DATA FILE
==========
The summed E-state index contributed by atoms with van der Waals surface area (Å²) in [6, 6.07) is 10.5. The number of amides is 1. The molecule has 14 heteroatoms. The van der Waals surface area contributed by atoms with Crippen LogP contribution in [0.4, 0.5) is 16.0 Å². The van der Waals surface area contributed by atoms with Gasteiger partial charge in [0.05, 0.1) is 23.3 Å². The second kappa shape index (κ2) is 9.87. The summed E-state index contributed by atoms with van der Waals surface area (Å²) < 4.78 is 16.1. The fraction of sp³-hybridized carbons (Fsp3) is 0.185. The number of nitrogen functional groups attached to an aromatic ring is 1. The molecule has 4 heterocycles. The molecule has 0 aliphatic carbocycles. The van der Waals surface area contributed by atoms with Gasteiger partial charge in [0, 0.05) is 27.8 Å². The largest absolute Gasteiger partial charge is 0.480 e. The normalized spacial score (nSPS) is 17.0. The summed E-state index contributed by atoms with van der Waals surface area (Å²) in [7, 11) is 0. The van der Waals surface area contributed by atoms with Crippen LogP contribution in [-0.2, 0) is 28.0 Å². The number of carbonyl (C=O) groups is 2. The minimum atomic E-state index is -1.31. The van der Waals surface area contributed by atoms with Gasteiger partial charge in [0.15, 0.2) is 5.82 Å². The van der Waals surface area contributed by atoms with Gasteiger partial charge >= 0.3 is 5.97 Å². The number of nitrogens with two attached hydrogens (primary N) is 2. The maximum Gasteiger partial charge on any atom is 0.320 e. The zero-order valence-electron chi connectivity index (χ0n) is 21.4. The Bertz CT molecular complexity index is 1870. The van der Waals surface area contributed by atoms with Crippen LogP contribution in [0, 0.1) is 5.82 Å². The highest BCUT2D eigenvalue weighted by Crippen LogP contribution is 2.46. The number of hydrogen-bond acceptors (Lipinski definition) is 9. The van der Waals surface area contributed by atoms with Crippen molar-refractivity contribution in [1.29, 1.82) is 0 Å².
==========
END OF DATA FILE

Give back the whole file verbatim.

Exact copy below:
The summed E-state index contributed by atoms with van der Waals surface area (Å²) in [6, 6.07) is 10.5. The number of amides is 1. The molecule has 14 heteroatoms. The van der Waals surface area contributed by atoms with Crippen LogP contribution in [0.4, 0.5) is 16.0 Å². The van der Waals surface area contributed by atoms with Gasteiger partial charge in [0.05, 0.1) is 23.3 Å². The second kappa shape index (κ2) is 9.87. The summed E-state index contributed by atoms with van der Waals surface area (Å²) < 4.78 is 16.1. The fraction of sp³-hybridized carbons (Fsp3) is 0.185. The number of nitrogen functional groups attached to an aromatic ring is 1. The molecule has 4 heterocycles. The molecule has 0 aliphatic carbocycles. The van der Waals surface area contributed by atoms with Gasteiger partial charge in [0, 0.05) is 27.8 Å². The largest absolute Gasteiger partial charge is 0.480 e. The normalized spacial score (nSPS) is 17.0. The summed E-state index contributed by atoms with van der Waals surface area (Å²) in [7, 11) is 0. The van der Waals surface area contributed by atoms with Crippen LogP contribution in [-0.2, 0) is 28.0 Å². The number of carbonyl (C=O) groups is 2. The minimum atomic E-state index is -1.31. The van der Waals surface area contributed by atoms with Gasteiger partial charge in [0.15, 0.2) is 5.82 Å². The van der Waals surface area contributed by atoms with Gasteiger partial charge >= 0.3 is 5.97 Å². The number of nitrogens with two attached hydrogens (primary N) is 2. The maximum Gasteiger partial charge on any atom is 0.320 e. The zero-order valence-electron chi connectivity index (χ0n) is 21.4. The Bertz CT molecular complexity index is 1870. The van der Waals surface area contributed by atoms with Crippen LogP contribution in [0, 0.1) is 5.82 Å². The highest BCUT2D eigenvalue weighted by Crippen LogP contribution is 2.46. The number of hydrogen-bond acceptors (Lipinski definition) is 9. The van der Waals surface area contributed by atoms with Crippen molar-refractivity contribution in [1.29, 1.82) is 0 Å².